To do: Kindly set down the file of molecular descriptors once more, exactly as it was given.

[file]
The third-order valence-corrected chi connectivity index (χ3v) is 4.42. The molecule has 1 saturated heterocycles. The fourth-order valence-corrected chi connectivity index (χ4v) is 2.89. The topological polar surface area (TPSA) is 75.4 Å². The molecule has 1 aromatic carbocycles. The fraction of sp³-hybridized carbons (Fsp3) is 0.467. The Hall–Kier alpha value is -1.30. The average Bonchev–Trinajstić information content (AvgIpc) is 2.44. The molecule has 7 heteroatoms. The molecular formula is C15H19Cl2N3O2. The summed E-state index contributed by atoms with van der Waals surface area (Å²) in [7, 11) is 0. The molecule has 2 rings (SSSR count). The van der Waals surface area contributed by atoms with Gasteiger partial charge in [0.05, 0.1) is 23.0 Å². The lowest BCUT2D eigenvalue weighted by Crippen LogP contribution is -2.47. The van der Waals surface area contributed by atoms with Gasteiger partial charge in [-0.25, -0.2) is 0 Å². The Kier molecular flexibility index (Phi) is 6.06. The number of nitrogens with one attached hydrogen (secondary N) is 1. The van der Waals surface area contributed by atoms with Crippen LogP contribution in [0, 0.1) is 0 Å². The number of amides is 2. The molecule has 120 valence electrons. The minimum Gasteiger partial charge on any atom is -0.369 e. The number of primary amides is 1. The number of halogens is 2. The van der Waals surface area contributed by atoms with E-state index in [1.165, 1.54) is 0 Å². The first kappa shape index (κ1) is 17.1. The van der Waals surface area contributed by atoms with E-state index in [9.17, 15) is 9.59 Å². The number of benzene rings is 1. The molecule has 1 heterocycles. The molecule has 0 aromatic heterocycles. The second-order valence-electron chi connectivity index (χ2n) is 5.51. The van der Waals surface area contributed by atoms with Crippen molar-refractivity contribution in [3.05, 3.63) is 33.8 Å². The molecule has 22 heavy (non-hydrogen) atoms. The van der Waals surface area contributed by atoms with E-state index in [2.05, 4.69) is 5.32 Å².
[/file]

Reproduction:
The third-order valence-corrected chi connectivity index (χ3v) is 4.42. The molecule has 1 saturated heterocycles. The fourth-order valence-corrected chi connectivity index (χ4v) is 2.89. The topological polar surface area (TPSA) is 75.4 Å². The molecule has 1 aromatic carbocycles. The fraction of sp³-hybridized carbons (Fsp3) is 0.467. The Hall–Kier alpha value is -1.30. The average Bonchev–Trinajstić information content (AvgIpc) is 2.44. The molecule has 7 heteroatoms. The molecular formula is C15H19Cl2N3O2. The summed E-state index contributed by atoms with van der Waals surface area (Å²) in [7, 11) is 0. The molecule has 2 rings (SSSR count). The van der Waals surface area contributed by atoms with Gasteiger partial charge in [0.05, 0.1) is 23.0 Å². The lowest BCUT2D eigenvalue weighted by Crippen LogP contribution is -2.47. The van der Waals surface area contributed by atoms with Gasteiger partial charge in [-0.25, -0.2) is 0 Å². The Kier molecular flexibility index (Phi) is 6.06. The number of nitrogens with one attached hydrogen (secondary N) is 1. The van der Waals surface area contributed by atoms with Crippen LogP contribution in [0, 0.1) is 0 Å². The number of amides is 2. The molecule has 120 valence electrons. The minimum Gasteiger partial charge on any atom is -0.369 e. The number of primary amides is 1. The number of halogens is 2. The van der Waals surface area contributed by atoms with E-state index in [1.165, 1.54) is 0 Å². The first kappa shape index (κ1) is 17.1. The van der Waals surface area contributed by atoms with E-state index in [9.17, 15) is 9.59 Å². The number of benzene rings is 1. The molecule has 1 heterocycles. The molecule has 0 aromatic heterocycles. The second-order valence-electron chi connectivity index (χ2n) is 5.51. The van der Waals surface area contributed by atoms with Crippen molar-refractivity contribution in [3.05, 3.63) is 33.8 Å². The molecule has 22 heavy (non-hydrogen) atoms. The van der Waals surface area contributed by atoms with E-state index in [2.05, 4.69) is 5.32 Å².